(director/writer: Conor Allyn; screenwriter: Rob Allyn; cinematographer: Shane Daly; editor: Harvey Rosenstock; music: Justin Caine Burnett; cast: Kellan Lutz (Jake Wilde), Mickey Rourke (Malik), Atiqah Hasiholan (Sultana), Rudy Wowar (Sultan), Ario Bayu (Lt. Hashim), Frans Tumbuan (General Sriyono), Tio Pakusadewo (Vizier); Runtime: 104; MPAA Rating: R; producers: Conor Allyn/Rob Allyn; IFC Films; 2013-Indonesia/USA-in English & Inonesian, with English subtitles when necessary)

“Never had a good flow to it.”

Reviewed by Dennis Schwartz

This Indonesian action film received mostly poor reviews and was a direct-to-video release in America. American filmmaker Conor Allyn (“Abducted”/”Overexposed”) helms this technically proficient but generic actioner that’s set in Indonesia (the fourth largest country in the world and with the world’s largest Muslim population). His father and co-writer Rob Allyn is chairman and CEO of Margate House Films, the studio making the film. Both have worked previously in Indonesia and live there part of the year. They have a good grasp of the culture and of the area’s exotic landscape. They set their busy crime thriller on the bustling island of Java, and have a cast of both Americans and Indonesians in starring roles. The story follows a culturally mismatched pair of buddy cops investigating an Indonesian terrorist attack.

One of the investigators is the mysterious American Jake (Kellan Lutz, Twilight heartthrob), who at first poses as a Cornell grad school art history assistant and then as an undercover FBI agent and finally is revealed as an AWOL Marine M.P.. The hunky Jake eventually connects with the cerebral Java cop, Lt. Hashim (Ario Bayu), assigned to the police department’s Detachment 88. The efficient cop and devout Muslim and good family man, Lt. Hashim, is in charge of investigating a terrorist attack at a public art event, where the country’s revered and beautiful Sultana (Atiqah Hasiholan) was supposedly killed in a bomb explosion. Since Jake was at the event he’s brought into the police station as a witness.

Upon leaving the station the American and the Java cop are ambushed in a police van. The American saves the cop’s life by gunning down two of the Jihadists, with the third escaping. The reluctant Hashim decides to team with the American despite finding him to be a liar and reckless person, in order to have the best chance to track down the terrorists.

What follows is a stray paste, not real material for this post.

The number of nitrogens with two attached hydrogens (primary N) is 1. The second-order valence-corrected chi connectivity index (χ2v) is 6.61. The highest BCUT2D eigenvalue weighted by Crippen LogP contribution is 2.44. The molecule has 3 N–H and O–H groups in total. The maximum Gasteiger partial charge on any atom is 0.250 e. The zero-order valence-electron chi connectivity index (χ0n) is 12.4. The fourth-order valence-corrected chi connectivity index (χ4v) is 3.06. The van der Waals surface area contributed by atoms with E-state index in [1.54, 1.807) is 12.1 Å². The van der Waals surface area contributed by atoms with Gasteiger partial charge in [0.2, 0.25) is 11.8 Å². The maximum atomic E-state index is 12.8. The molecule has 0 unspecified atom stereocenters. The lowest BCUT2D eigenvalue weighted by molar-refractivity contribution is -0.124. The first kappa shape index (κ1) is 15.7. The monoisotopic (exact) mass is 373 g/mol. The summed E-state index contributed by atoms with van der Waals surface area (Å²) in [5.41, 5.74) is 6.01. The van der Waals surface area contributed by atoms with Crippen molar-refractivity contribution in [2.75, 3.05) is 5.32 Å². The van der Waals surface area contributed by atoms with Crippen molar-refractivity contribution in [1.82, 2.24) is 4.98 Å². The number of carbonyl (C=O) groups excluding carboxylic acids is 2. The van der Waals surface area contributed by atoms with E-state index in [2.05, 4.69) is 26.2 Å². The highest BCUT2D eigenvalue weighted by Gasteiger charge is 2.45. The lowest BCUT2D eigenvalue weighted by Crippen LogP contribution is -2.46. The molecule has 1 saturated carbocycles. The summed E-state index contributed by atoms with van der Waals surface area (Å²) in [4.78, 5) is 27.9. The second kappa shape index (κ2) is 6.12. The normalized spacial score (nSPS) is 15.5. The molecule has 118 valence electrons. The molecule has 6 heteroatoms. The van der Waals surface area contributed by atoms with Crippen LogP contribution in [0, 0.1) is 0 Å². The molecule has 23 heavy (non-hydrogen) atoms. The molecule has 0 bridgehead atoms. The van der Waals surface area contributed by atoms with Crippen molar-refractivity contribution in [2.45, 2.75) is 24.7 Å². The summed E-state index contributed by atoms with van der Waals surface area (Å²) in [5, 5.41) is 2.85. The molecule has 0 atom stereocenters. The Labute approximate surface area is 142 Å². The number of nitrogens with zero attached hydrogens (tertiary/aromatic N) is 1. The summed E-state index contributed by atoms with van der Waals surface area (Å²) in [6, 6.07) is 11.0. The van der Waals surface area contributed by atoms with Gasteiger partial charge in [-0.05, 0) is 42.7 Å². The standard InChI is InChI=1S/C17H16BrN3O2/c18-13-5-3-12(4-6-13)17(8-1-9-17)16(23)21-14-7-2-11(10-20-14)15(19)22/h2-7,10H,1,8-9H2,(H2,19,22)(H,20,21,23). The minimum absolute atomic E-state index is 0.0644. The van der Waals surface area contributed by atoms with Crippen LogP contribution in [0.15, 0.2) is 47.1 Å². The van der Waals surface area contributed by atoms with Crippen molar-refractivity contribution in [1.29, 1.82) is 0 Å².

Top-heavy with gunfights, explosions, and car chases, it also includes a look at rickshaws still used as taxis and provides a running commentary on contrasting American and Indonesian cultural differences (such as telling us the proper way for a native to greet another is to kiss their hand and that the aggressive Americans don’t listen but try to tell you things they don’t know).

The macho men spring into action when they learn the real culprit is a dangerous French sociopath jewel thief, Malik (Mickey Rourke), who is unintentionally funny speaking in a confusing French accent. He uses the cover of the Jihadists to try and rob the country’s jewels, so instead of killing the Sultana, he holds her for ransom–forcing her father, the Sultan (Rudy Wowar), to turn over the jewels or he will kill his daughter. For good measure, Malik kidnaps Hashim’s wife and two young boys hoping this will stop the cop from pursuing him.

The mismatched buddy cops trade barbs about how Americans think of themselves as Number One and joke about how Rambo is a cross-cultural hero figure.They are each determined to get the sicko jewel thief/terrorist and take down his murderous Jihadists cohorts for the harm they caused each of their families with their violent acts (we learn Jake is motivated to be here because his younger idolizing Marine brother was killed by a suicide bomber).

Most of the fight scenes were skillfully carried out, but the film never had a good flow to it, the acting was only barely decent (with the best performance a nuanced one by Bayu and the most absurd one by Rourke), and the story came across as awkward. It’s not a bad film (it has entertainment value), but it’s not a good one. It gives us barely any insights into terrorists–supposedly what the film was to explore.

REVIEWED ON 1/23/2020  GRADE: C+